Sunlight has gotten a bad rap. It’s been blamed for causing skin cancer. But I’ve shown you how this happens only when there’s a deficiency of vitamin D. Now we’re finding that sunlight is associated with an increased risk for getting cataracts. Once more, this is only part of the problem.
Some drugs, both prescription and over-the-counter, increase your sensitivity to the sun. These drugs include Naproxen, Aleve, and some diuretics, antidepressants, and antibiotics. And, according to a new study published in the August issue of Archives of Ophthalmology, this hyper-sensitivity can cause serious health problems.
This study followed nearly 5,000 people. It found that sun-sensitizing medications can cause a lot more than itching and rashes. They can also increase your risk for cortical cataracts.
Here’s the part of the problem you haven’t heard about. The sun doesn’t cause cataracts all by itself. But taking these sun-sensitizing drugs causes a reaction with UV-B rays, which can lead to the cataracts.
Researchers out of the University of Wisconsin offer an explanation for this phenomenon. They say that the lens of the eye develops from the same layer of tissue as the skin. So any drugs that increase the skin’s sensitivity to the sun may also affect the health of the eyes, making them more sensitive as well.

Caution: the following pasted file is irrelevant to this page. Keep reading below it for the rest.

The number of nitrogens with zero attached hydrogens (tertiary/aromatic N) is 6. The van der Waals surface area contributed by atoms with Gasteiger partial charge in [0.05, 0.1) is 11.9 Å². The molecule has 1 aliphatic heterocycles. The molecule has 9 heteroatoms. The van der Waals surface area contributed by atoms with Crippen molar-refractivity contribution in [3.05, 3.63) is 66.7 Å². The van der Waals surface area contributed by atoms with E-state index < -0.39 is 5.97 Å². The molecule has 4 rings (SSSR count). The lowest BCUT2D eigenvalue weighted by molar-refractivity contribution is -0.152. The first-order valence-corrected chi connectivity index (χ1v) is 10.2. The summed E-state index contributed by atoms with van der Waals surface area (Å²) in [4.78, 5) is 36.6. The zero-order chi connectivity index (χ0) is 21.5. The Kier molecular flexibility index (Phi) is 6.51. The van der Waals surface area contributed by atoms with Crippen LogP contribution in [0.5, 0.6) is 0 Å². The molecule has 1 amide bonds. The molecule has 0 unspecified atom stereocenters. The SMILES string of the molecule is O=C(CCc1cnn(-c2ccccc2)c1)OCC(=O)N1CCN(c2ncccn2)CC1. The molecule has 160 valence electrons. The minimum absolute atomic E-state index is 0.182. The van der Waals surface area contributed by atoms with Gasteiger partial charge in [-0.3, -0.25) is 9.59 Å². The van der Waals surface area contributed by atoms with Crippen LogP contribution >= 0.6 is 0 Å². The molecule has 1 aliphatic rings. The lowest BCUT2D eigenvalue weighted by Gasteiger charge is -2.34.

Insulin’s Evil Twin
This overlooked hormone might be the real reason you still struggle with out-of-control blood sugar. But most doctors (even alternative doctors) ignore it completely.
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Researchers and doctors often overlook drug/nutrient and drug/drug interactions. Yet they can make the difference between good health and disease. To avoid unwanted interactions, I recommend that you consult with your pharmacist once a year. Make sure that the drugs and nutrients you take aren’t causing more problems than they’re solving.
Your voice of reason in Women's Health,
Dr. Janet Zand
Barbara E. K. Klein; Kristine E. Lee; Lorraine G. Danforth; Tracie M. Schaich; Karen J. Cruickshanks; Ronald Klein. Selected Sun-Sensitizing Medications and Incident Cataract. Arch Ophthalmol, 2010.